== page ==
• Support for AMD Zen2 and for data fabric counters of the AMD Zen microarchitecture
  • Support for Nvidia GPU monitoring (with NvMarkerAPI)
  • New clock frequency backend (with less overhead)
  • Generation of benchmarks for likwid-bench on-the-fly from ptt files
  • Integration of GOTCHA for hooking into client applications at runtime
  • Thread-local initialization of streams for likwid-bench
  • Enhanced support for SLURM with likwid-mpirun
  • New MPI and Hybrid pinning features for likwid-mpirun
  • JSON output filter file (use -o output.json)
  • Updated quick reference sheet with all the new options

The full list is available at the github release page. And if you need something really cool to cover that empty spot on your laptop lid, we’ll have LIKWID stickers available during our SC19 tutorial “Node-Level Performance Engineering” and at the Bavarian Supercomputing booth (#2063).

Direct download from FAU FTP

LIKWID documentation Wiki

Github project

Intel Architecture Code Analyzer (IACA) R.I.P.! All hail OSACA!

Intel has announced recently that their popular Architecture Code Analyzer (IACA) “has reached its End of Life” (sic!). Frankly speaking, it was never an official product anyway, but performance-aware bitfiddlers like my colleagues and me found it extremely useful. It’s strange that Intel decided to dump it right after a complete rewrite with version 3.0. Big mistake. Think “A380”.

Given a piece of object code, the latest version of IACA was able to calculate a prediction about its runtime, assuming no dependencies between instructions and full pipeline throughput. This is quite an optimistic assumption –  earlier versions (here’s another useful thing they dumped)  could also produce a “pessimistic” prediction based on the instruction latencies along the critical path. In reality, the actual runtime was typically in between, and an experienced performance engineer could read a lot out of the IACA output. Furthermore, the IACA predictions were one input to the ECM performance model and Kerncraft, our loop performance modeling tool.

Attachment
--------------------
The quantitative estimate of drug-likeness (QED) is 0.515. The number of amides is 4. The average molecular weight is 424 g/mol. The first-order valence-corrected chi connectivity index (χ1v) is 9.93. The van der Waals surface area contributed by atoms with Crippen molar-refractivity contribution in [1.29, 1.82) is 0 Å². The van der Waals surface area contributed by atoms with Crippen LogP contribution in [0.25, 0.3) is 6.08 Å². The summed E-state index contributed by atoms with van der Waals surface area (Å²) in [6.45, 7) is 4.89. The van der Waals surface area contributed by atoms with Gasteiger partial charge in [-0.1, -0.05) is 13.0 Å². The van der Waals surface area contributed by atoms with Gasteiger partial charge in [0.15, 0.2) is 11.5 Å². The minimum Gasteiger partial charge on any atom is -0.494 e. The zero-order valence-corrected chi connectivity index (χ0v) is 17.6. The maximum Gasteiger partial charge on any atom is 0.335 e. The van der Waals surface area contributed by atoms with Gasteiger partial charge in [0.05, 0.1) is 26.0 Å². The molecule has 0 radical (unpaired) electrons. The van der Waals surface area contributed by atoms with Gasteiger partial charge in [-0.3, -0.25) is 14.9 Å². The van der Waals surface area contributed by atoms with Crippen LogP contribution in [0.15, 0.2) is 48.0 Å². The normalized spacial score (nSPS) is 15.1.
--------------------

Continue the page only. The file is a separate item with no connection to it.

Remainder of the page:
Fortunately, alternatives exist. Besides LLVM-MCA, which may or may not be useful for some, our OSACA tool set out to become a full-fledged replacement for IACA, batteries included. Right now it can handle throughput analysis for Intel and AMD CPUs [1]; work on critical path analysis and support for ARM architectures is ongoing. Some undisclosed insight that was coded into IACA is unavailable to us, so predictions may differ. It’s work in progress, but you can check it out. Feedback is always welcome!

[1]  J. Laukemann, J. Hammer, J. Hofmann, G. Hager, and G. Wellein: Automated Instruction Stream Throughput Prediction for Intel and AMD Microarchitectures. 2018 IEEE/ACM Workshop on Performance Modeling, Benchmarking and Simulation of High Performance Computer Systems (PMBS), Dallas, TX, USA, 2018, pp. 121-131. DOI: 10.1109/PMBS.2018.8641578. Preprint: arXiv:1809.00912


LIKWID 4.3.4 released

LIKWID 4.3.4 is a bugfix release.  These are the relevant changes:

  • For systems using Intel Cluster-on-Die (CoD) or Sub-NUMA Clustering (SNC):
    • Fix for detecting PCI devices
    • Workaround for topology detection. The Linux kernel does not detect it properly sometimes.
  • Don’t pin accessDaemon to SMT threads to avoid long access latencies due to busy hardware thread
  • Fix for calculations in likwid-bench if streams are used for input and output
  • Fix for LIKWID_MARKER_REGISTER with perf_event backend
  • Support for Intel Atom (Tremont) (nothing new, same as Intel Atom Goldmont Plus)
  • Minor updates for build system
  • Minor updates for documentation

Download the new version from our FTP server or directly from github:

A LIKWID bouquet

The note says: “For the name ‘LIKWID’ – because it keeps conjuring a smile on my lips.”

Just got this from an anonymous fan. The note says: “For the name ‘LIKWID’ – because it keeps conjuring a smile on my lips.” You’re most welcome, whoever you are.

For those who don’t know, LIKWID is our multicore performance tool suite. I’m not a developer (Thomas Gruber [né Röhl] does the hard work there), but I happen to be the one who came up with the acronym: “Like I Knew What I’m Doing.”

LIKWID marker overhead and “Meltdown” patches

The Marker API of likwid-perfctr lets you count hardware events on your CPU core(s) separately for different execution regions. E.g., in order to count events for a loop, you would use it like this:

#include <likwid.h>

int main(...) {
  // always required once
  // ...
  for(int i=0; i<n; ++i) {
  // ...
  return 0;

An arbitrary number of regions is allowed, and you can use the LIKWID_MARKER_START and LIKWID_MARKER_STOP macros in parallel regions to get per-core readings. The events to be counted are configured on the likwid-perfctr command line. As with anything that is not part of the actual work in a code, one may ask about the cost of the marker API calls. Do they impact the runtime of the code? Does the number of cores play a role? Continue reading